The Role of Tuning in Classic Rock


 


A popular myth among players is that accurate tuning only became a possibility a few years ago, and that the old masters such as Jimi Hendrix didn’t really care about tuning. The fact is, most of the top guitarists in the world own and use a strobe tuner, and many have done so since the late 1960s. Back then, recording music was a hard-won privilege, not to be taken lightly, and was to be undertaken with great care.

As the 1970s wore on, more and more time was allotted to making a record. Making an album had taken days (or in some cases hours) in the 1950s and 60s, but in the 1970s, the palette of sonic possibilities had expanded greatly thanks to the explosion in studio technology. Tuning was certainly one of the main considerations in recording an album, and getting instruments in tune for a take was even more important then than it is now. The 2″ tape of yesterday cost a lot more than the bits and bytes of today, and performing an edit often required talent with a razor blade rather than a few keystrokes to correct an otherwise perfect take.

 

In regards to live concerts and tuning, like today, every self-respecting touring band owned a strobe tuner or two—or thirty-three in the case of Pink Floyd!

The 1970s also marked the beginnings of the “Rock Show”, or the first time that rock music was staged as a grand spectacle. Thus, the “rock star” was born.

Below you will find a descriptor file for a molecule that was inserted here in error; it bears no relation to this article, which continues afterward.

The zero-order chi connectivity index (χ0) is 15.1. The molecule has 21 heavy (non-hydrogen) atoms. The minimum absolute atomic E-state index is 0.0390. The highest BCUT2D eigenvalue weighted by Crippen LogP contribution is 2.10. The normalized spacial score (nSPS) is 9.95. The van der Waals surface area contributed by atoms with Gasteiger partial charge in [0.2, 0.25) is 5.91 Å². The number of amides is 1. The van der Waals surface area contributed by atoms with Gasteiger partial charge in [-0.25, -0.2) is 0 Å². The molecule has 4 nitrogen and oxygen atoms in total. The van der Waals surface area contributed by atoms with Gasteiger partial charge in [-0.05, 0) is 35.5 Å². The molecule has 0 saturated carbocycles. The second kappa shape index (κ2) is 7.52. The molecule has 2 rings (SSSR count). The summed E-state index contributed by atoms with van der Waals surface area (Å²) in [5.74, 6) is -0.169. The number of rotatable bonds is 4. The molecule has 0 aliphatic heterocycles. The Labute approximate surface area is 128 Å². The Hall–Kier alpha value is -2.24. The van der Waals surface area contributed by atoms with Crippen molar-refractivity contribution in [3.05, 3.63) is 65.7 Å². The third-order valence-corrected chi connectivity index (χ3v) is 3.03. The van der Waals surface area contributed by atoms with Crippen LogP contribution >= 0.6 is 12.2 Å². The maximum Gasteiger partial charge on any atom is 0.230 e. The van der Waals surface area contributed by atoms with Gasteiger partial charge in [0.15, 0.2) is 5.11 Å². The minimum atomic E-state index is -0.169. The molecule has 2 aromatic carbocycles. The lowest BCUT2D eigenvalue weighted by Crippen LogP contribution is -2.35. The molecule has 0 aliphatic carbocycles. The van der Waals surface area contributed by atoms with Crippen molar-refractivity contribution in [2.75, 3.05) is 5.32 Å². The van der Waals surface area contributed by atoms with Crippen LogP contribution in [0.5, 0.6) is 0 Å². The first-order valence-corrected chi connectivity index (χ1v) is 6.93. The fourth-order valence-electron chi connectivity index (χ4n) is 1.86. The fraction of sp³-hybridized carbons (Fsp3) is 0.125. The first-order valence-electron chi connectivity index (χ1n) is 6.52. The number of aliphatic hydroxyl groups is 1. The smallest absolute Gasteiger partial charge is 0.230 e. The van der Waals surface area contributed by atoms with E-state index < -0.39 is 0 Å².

Massive stages, sumptuous sets and gargantuan light shows became the norm as bands sought to outdo each other in terms of performance, attendance, and box office receipts. Some of those productions surpassed the shows put on today in terms of sheer magnitude.

Concert touring in the 1970s existed to promote record sales, so no holds were barred. Nothing but the best would suffice in order to bring the music to the people.The emphasis was on perfection. It was this attention to detail, quality and originality that granted us the legacy of the music that we enjoy today.

Keith Richards may have only had 5 strings on his guitar, but they were always kept strictly intonated and in tune with a strobe tuner. Such bands as the Rolling Stones and their peers have stayed true to that principal for the last half century.

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ABOVE: Duane Allman using a Strobe Tuner in 1970

Tuning and intonation skills sometimes take a back seat in favor of post- production “corrective measures”, but the difference between natural intonation and the homogenized, unnatural sounding, faux perfection of software tuning fixes is very apparent and very easy to detect.

However, it would be a mistake to think that the demise of the recording industry hierarchy and the overemphasis on compression and auto-tuning that is prevalent in recorded music today means that the standards have changed. There are still plenty of talented and determined artists out there who know the value of powerful dynamics and expressive intonation and how to use them as creative tools. Talented and discerning musicians will always be with us, along with discerning and appreciate audiences who know what to listen for.

StroboPlus HD

StroboPlus HD

So if you’re a solo artist or a musician in a band, think about the role that correct intonation and tuning has taken in your performance up to now. Have you thought about it much? Has tuning just meant lighting up the green lights on your tuner and getting “close enough”? It should mean simply  paying more attention to detail. Your tuning deserves the same care you take about which guitar, pick-ups and  brand of strings you favor etc……and the first step on the road to tuning recovery and polishing up your sound is to get yourself a Peterson Tuner™!